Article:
Growing up in the Midwest’s Flint Hills, 10,000 square miles of tallgrass prairie spanning Kansas and Oklahoma, artist James Cook had few formal resources for cultivating his burgeoning creativity. But even at an early age, Cook was taken by the flaxen light that reflected on his stark surroundings, honing his eye for the natural geometries that would become a hallmark of his landscape painting.
While anchored in Arizona for the past 40 years, Cook has emerged as one of Idaho’s great visual documentarians. His large-scale oil-on-canvas works, represented in Ketchum by Gail Severn Gallery, depict the Wood River Valley’s most mesmerizing settings, from the fly-fishing mecca of Silver Creek to the cool tranquility of Alturas Lake.
“Nature always gives you something new,” Cook explained from his home in Tucson, where he works when not traveling across the United States and around the world with his plein-air easel. But, he added, “I’m not interested in painting the same subjects over and over again. To be the poet of Silver Creek? I couldn’t do that.”
Known in this region for his lively landscapes, Cook is also an accomplished urban anthropologist of sorts, shifting his vantage from the striated sunsets of the Southwest and the white-tipped peaks of the Rockies to the populated cubicles of a sleek high-rise in Manhattan or an empty sidewalk in Chicago.
Such contrasts suggest a polarity in Cook’s oeuvre, but for the artist—who descends from a line of what he called “Sunday painters,” including his grandfather and several uncles—where his land- and cityscapes converge is their form. “I’m trying to broaden ideas about what painting can do,” he said before revealing that a period of stagnation in the late 80s, when he felt boxed in by commercial expectations from his then-New York gallery, resulted in a freeing of his brush to “work more physically with the paint and to accept a certain level of chance and invention.”
Cook also credits his formal forebears, such as Monet’s lush water lilies, for this stylistic loosening. It is his distinctive take on Impressionism, along with influences from the brash strokes of Abstract Expressionists like de Kooning, that have positioned Cook outside the canon of American plein-air traditionalists. An industrious spirit—Cook arrives at his studio every day at 9 a.m. and concludes “when the light fades at five”—and few distractions (the one-time professor gave up teaching early in his career) allow him to produce an especially robust body of work.
Even so, waiting lists for his paintings are not uncommon, said Shannon Doley, an associate at Gail Severn. Clients are drawn to the familiarity of his subjects, from Fourth of July Creek to the Sawtooth range, which “connects them to his work very viscerally,” said Doley, who has placed a number of his pieces with collectors in the Wood River Valley. Severn, who first invited Cook to show at her gallery in 1991, echoed this sentiment, emphasizing not only the vibrancy of his impasto, but the myriad ways of perceiving it. Said Severn: “Close to the surface, one is drawn into the rich texture, but as one moves farther away, they discern a more recognizable reality dictated by his technical skills.”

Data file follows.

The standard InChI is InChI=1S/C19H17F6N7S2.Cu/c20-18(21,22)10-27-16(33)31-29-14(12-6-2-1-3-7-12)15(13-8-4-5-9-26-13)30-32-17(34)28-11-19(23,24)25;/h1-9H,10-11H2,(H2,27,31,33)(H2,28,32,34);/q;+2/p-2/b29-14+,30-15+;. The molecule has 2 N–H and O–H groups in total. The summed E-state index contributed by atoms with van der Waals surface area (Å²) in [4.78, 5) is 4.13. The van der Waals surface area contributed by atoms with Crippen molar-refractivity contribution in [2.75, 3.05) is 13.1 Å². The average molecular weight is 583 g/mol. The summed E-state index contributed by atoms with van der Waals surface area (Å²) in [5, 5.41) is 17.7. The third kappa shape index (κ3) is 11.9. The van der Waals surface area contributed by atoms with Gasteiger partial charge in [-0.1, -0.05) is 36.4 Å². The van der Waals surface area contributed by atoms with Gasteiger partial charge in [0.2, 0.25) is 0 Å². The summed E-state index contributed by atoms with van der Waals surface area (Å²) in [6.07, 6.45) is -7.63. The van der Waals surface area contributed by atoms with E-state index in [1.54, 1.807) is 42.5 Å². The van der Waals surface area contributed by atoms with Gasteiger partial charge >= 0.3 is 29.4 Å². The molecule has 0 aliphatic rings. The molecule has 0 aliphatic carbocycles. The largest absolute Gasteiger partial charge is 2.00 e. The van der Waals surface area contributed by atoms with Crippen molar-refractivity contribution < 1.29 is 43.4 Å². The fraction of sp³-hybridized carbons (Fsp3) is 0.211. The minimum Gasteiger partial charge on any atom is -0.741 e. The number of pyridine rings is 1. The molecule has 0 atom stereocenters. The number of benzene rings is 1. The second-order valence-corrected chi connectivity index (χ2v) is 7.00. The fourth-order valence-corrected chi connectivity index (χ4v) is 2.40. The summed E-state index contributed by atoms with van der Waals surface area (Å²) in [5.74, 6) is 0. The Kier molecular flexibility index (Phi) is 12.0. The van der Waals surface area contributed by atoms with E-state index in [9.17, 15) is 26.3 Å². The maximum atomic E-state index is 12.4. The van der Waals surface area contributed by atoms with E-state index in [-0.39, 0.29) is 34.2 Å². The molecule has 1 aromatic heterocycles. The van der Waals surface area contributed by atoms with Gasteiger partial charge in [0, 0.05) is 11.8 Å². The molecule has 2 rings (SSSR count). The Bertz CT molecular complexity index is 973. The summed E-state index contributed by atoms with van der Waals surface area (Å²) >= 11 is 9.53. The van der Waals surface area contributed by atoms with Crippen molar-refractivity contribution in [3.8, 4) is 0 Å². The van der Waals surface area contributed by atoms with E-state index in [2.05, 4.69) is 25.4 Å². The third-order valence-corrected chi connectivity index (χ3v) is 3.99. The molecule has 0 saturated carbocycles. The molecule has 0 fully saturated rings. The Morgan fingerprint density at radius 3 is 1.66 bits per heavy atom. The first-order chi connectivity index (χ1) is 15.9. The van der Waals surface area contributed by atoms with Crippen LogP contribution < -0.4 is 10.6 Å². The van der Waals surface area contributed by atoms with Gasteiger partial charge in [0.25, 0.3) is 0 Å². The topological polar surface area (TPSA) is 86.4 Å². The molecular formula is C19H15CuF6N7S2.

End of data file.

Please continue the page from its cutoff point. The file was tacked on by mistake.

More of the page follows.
Cook’s virtuoso use of color produces a kind of trompe l’oeil, an effect that fellow Gail Severn artist and friend Theodore Waddell admitted has had lasting impact on his own work. “I learn from everything he does,” said Waddell, who hosted Cook to paint at his studio on Deer Creek Road when he was recovering from shoulder surgery a decade ago. “You think, What is that? The subject moves between being aspens and something else. Jim has an ability to manipulate color, to translate anything you think might be green into something that’s not really green.”
This mutability may be traced to Cook’s exposure to the Beatniks who passed through Wichita and later migrated to Arizona when he was in his early 20s. Crossing paths with the Kansas-born assemblage artist Bruce Conner and the Beat poet Allen Ginsberg, Cook absorbed their openness to creative cross-pollination, even if the furthest he’s ever strayed from the visual arts is sculpture. “I didn’t know it at the time—I just thought they were a bunch of crazy guys,” Cook recalled with a laugh, “but they had both a broad cultural impact and a significant personal influence on me.”
For his latest series, on display at Gail Severn last February, Cook gravitated towards new techniques and compositions. In addition to works on paper, one sign of Cook’s shifting tides was a piece he described as “drawing in oil paint.” Said Cook: “I left a lot of naked canvas. It was intended as a radical departure.”
Upon his return to the Wood River Valley this summer, Cook plans to continue traveling down this unknown path. “There was something going on there besides the depiction of the landscape, something to do with the material and the energy of the painting,” he said. “I’m still pursuing that and expect I will be for a long time.”